Agency leaders have stressed in past briefings that a successful vaccine program requires scaling up manufacturing capacities, distribution, and public health initiatives that ensure that communities are on board.

Equity is also key to ensure the virus does not see a resurgence. In a statement today, the WHO explained that even when tools to fight outbreaks have been available they historically haven't always been equally available to all. It cited the early days of HIV treatment and the deployment of vaccines against the H1N1 outbreak in 2009 as examples.

"We cannot allow that to happen", said Dr Tedros Adhanom Ghebreyesus, WHO Director-General at today's briefing.


In an essay on how to overcome the pandemic published on Friday, Bill Gates also stressed the importance of collaboration and innovation. "This is like a world war, except in this case, we’re all on the same side. Everyone can work together to learn about the disease and develop tools to fight it. I see global innovation as the key to limiting the damage," he wrote.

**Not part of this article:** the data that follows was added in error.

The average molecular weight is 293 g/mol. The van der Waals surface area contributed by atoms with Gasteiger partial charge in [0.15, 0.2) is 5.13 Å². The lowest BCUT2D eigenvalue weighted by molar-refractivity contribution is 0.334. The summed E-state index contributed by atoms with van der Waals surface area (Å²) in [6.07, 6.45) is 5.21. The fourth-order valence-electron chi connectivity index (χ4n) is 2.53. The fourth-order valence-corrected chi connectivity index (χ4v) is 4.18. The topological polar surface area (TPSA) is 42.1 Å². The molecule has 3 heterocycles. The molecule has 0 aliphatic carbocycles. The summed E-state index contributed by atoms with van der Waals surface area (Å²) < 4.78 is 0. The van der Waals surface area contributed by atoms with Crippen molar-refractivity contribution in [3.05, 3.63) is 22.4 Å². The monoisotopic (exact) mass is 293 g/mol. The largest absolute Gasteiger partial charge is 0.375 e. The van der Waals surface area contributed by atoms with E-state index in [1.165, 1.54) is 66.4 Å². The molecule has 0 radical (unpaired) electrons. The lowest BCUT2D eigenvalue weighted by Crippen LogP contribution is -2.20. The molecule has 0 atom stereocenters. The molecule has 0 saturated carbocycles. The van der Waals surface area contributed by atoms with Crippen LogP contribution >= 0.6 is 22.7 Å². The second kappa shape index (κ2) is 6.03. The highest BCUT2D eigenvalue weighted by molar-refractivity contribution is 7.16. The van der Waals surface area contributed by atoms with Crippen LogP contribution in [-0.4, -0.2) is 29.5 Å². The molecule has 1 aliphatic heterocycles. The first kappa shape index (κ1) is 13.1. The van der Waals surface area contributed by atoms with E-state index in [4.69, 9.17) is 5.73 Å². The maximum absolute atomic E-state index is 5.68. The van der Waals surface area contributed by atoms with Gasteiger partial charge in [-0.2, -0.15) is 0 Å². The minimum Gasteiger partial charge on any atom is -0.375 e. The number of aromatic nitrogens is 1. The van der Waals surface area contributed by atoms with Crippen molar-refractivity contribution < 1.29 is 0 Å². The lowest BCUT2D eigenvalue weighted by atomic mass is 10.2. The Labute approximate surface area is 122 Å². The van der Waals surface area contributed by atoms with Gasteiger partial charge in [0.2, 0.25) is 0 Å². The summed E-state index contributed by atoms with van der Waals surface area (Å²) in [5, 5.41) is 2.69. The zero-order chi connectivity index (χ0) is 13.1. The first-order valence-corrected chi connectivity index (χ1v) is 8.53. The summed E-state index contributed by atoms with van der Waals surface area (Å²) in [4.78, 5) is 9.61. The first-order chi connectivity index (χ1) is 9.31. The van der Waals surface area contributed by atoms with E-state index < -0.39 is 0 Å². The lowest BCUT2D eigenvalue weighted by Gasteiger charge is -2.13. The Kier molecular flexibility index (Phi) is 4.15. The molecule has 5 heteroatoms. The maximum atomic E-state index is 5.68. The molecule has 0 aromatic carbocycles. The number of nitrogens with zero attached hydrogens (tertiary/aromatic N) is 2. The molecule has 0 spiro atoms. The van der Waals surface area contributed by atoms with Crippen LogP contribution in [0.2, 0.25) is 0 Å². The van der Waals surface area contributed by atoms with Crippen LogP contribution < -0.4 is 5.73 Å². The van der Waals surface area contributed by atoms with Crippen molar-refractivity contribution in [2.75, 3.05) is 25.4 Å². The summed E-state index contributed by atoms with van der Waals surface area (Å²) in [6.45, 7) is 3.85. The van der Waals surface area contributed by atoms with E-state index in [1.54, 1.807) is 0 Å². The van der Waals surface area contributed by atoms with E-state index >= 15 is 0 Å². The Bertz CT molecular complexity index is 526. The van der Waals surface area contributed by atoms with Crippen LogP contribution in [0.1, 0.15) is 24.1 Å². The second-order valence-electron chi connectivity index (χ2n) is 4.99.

3. Survey finds some business leaders expect a "U-shaped" recession
60% of business leaders expect a "u-shaped" downturn, according to a poll taken last week of more than 3,500 chief executives by YPO, a business leadership network Reuters reported. These leaders expect a long delay between the recession and the next upturn.

According to the survey, 40% saw the pandemic as a severe risk to their firms while only 10% thought it could challenge their survival.

Around 60% of chief executives are preparing for a U-shaped recovery.
Around 60% of chief executives are preparing for a U-shaped recovery. Image: Reuters Graphics

4. How climate change initiatives can survive COVID-19
In an interview for Agenda, environmentalist Jennifer Morgan, the International Executive Director of Greenpeace International, explained that she potential for the pandemic to serve as a key tipping point.

"The climate emergency hasn’t gone away," said Morgan. "It’s still very much with us and while we have to prioritize addressing COVID-19, we also have to think together and create the world that we want to see."